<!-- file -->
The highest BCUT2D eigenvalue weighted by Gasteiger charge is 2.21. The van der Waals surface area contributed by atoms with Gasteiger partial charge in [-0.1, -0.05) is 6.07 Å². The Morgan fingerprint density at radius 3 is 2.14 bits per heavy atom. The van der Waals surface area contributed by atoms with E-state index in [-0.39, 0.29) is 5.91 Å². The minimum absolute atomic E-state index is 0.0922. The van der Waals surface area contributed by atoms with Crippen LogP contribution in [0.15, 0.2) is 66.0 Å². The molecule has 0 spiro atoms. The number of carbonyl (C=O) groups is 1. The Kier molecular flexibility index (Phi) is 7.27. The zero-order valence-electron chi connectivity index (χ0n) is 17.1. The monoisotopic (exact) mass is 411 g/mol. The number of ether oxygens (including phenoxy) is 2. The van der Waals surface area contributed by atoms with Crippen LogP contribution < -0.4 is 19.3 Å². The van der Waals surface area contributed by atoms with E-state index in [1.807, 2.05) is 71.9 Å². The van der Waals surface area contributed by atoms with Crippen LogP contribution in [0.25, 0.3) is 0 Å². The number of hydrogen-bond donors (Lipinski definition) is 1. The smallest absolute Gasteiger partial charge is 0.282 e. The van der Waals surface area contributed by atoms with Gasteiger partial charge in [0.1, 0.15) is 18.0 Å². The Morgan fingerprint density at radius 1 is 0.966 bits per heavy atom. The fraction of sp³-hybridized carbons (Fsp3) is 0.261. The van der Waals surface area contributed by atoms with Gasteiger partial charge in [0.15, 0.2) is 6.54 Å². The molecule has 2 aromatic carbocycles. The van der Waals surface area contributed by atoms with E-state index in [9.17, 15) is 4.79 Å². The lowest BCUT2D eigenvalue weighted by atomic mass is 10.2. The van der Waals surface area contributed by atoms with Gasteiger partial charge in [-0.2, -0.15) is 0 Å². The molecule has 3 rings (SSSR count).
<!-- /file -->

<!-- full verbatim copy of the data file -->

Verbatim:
The highest BCUT2D eigenvalue weighted by Gasteiger charge is 2.21. The van der Waals surface area contributed by atoms with Gasteiger partial charge in [-0.1, -0.05) is 6.07 Å². The Morgan fingerprint density at radius 3 is 2.14 bits per heavy atom. The van der Waals surface area contributed by atoms with E-state index in [-0.39, 0.29) is 5.91 Å². The minimum absolute atomic E-state index is 0.0922. The van der Waals surface area contributed by atoms with Crippen LogP contribution in [0.15, 0.2) is 66.0 Å². The molecule has 0 spiro atoms. The number of carbonyl (C=O) groups is 1. The Kier molecular flexibility index (Phi) is 7.27. The zero-order valence-electron chi connectivity index (χ0n) is 17.1. The monoisotopic (exact) mass is 411 g/mol. The number of ether oxygens (including phenoxy) is 2. The van der Waals surface area contributed by atoms with Crippen LogP contribution < -0.4 is 19.3 Å². The van der Waals surface area contributed by atoms with E-state index in [1.807, 2.05) is 71.9 Å². The van der Waals surface area contributed by atoms with Crippen LogP contribution in [0.25, 0.3) is 0 Å². The number of hydrogen-bond donors (Lipinski definition) is 1. The smallest absolute Gasteiger partial charge is 0.282 e. The van der Waals surface area contributed by atoms with Gasteiger partial charge in [0.1, 0.15) is 18.0 Å². The Morgan fingerprint density at radius 1 is 0.966 bits per heavy atom. The fraction of sp³-hybridized carbons (Fsp3) is 0.261. The van der Waals surface area contributed by atoms with Gasteiger partial charge in [0.15, 0.2) is 6.54 Å². The molecule has 2 aromatic carbocycles. The van der Waals surface area contributed by atoms with E-state index in [9.17, 15) is 4.79 Å². The lowest BCUT2D eigenvalue weighted by atomic mass is 10.2. The van der Waals surface area contributed by atoms with Gasteiger partial charge in [-0.2, -0.15) is 0 Å². The molecule has 3 rings (SSSR count).